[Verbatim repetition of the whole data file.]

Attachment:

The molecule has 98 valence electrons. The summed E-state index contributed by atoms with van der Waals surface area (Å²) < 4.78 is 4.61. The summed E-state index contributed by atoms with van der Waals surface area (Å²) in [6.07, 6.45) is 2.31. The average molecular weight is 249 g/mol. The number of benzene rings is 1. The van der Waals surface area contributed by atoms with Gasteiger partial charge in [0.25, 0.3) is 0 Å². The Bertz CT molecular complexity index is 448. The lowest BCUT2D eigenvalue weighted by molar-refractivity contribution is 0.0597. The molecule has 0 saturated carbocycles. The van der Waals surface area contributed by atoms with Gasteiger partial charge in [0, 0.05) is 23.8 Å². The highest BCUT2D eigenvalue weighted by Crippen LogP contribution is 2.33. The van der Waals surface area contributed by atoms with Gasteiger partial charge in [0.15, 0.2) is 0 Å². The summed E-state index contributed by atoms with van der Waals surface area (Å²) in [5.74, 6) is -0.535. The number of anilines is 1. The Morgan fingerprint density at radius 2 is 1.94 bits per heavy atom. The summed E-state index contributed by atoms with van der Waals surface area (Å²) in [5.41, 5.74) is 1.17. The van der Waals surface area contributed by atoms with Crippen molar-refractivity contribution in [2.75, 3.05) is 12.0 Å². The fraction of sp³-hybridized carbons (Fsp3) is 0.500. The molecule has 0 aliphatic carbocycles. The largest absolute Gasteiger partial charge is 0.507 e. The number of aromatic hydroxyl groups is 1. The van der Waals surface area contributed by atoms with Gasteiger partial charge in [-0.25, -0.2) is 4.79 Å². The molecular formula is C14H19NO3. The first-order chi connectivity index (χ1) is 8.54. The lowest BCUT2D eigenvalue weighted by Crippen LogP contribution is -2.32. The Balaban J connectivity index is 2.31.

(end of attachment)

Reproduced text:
The molecule has 98 valence electrons. The summed E-state index contributed by atoms with van der Waals surface area (Å²) < 4.78 is 4.61. The summed E-state index contributed by atoms with van der Waals surface area (Å²) in [6.07, 6.45) is 2.31. The average molecular weight is 249 g/mol. The number of benzene rings is 1. The van der Waals surface area contributed by atoms with Gasteiger partial charge in [0.25, 0.3) is 0 Å². The Bertz CT molecular complexity index is 448. The lowest BCUT2D eigenvalue weighted by molar-refractivity contribution is 0.0597. The molecule has 0 saturated carbocycles. The van der Waals surface area contributed by atoms with Gasteiger partial charge in [0, 0.05) is 23.8 Å². The highest BCUT2D eigenvalue weighted by Crippen LogP contribution is 2.33. The van der Waals surface area contributed by atoms with Gasteiger partial charge in [0.15, 0.2) is 0 Å². The summed E-state index contributed by atoms with van der Waals surface area (Å²) in [5.74, 6) is -0.535. The number of anilines is 1. The Morgan fingerprint density at radius 2 is 1.94 bits per heavy atom. The summed E-state index contributed by atoms with van der Waals surface area (Å²) in [5.41, 5.74) is 1.17. The van der Waals surface area contributed by atoms with Crippen molar-refractivity contribution in [2.75, 3.05) is 12.0 Å². The fraction of sp³-hybridized carbons (Fsp3) is 0.500. The molecule has 0 aliphatic carbocycles. The largest absolute Gasteiger partial charge is 0.507 e. The number of aromatic hydroxyl groups is 1. The van der Waals surface area contributed by atoms with Gasteiger partial charge in [-0.25, -0.2) is 4.79 Å². The molecular formula is C14H19NO3. The first-order chi connectivity index (χ1) is 8.54. The lowest BCUT2D eigenvalue weighted by Crippen LogP contribution is -2.32. The Balaban J connectivity index is 2.31.